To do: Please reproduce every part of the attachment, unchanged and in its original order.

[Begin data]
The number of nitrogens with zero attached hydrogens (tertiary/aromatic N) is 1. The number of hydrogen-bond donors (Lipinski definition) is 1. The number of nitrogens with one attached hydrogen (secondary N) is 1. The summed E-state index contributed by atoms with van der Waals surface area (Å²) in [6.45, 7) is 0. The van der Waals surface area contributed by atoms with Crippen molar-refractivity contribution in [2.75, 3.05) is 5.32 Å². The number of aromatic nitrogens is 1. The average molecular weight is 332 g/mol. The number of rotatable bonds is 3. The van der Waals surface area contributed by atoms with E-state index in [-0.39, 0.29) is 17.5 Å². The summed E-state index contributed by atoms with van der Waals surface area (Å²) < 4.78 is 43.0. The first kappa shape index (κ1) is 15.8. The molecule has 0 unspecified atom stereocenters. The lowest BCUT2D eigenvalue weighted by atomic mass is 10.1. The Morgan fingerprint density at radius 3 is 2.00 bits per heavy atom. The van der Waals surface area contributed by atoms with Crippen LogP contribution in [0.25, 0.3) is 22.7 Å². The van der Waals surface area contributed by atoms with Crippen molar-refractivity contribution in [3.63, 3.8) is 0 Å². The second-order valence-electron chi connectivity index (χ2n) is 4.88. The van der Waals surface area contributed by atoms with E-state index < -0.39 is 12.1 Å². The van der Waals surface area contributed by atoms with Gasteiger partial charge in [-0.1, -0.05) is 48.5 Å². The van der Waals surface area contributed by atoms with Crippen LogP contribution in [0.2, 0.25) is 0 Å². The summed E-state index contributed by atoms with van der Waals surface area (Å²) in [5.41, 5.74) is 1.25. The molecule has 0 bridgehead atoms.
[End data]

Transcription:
The number of nitrogens with zero attached hydrogens (tertiary/aromatic N) is 1. The number of hydrogen-bond donors (Lipinski definition) is 1. The number of nitrogens with one attached hydrogen (secondary N) is 1. The summed E-state index contributed by atoms with van der Waals surface area (Å²) in [6.45, 7) is 0. The van der Waals surface area contributed by atoms with Crippen molar-refractivity contribution in [2.75, 3.05) is 5.32 Å². The number of aromatic nitrogens is 1. The average molecular weight is 332 g/mol. The number of rotatable bonds is 3. The van der Waals surface area contributed by atoms with E-state index in [-0.39, 0.29) is 17.5 Å². The summed E-state index contributed by atoms with van der Waals surface area (Å²) < 4.78 is 43.0. The first kappa shape index (κ1) is 15.8. The molecule has 0 unspecified atom stereocenters. The lowest BCUT2D eigenvalue weighted by atomic mass is 10.1. The Morgan fingerprint density at radius 3 is 2.00 bits per heavy atom. The van der Waals surface area contributed by atoms with Crippen LogP contribution in [0.25, 0.3) is 22.7 Å². The van der Waals surface area contributed by atoms with Crippen molar-refractivity contribution in [3.63, 3.8) is 0 Å². The second-order valence-electron chi connectivity index (χ2n) is 4.88. The van der Waals surface area contributed by atoms with E-state index < -0.39 is 12.1 Å². The van der Waals surface area contributed by atoms with Gasteiger partial charge in [-0.1, -0.05) is 48.5 Å². The van der Waals surface area contributed by atoms with Crippen LogP contribution in [0.2, 0.25) is 0 Å². The summed E-state index contributed by atoms with van der Waals surface area (Å²) in [5.41, 5.74) is 1.25. The molecule has 0 bridgehead atoms.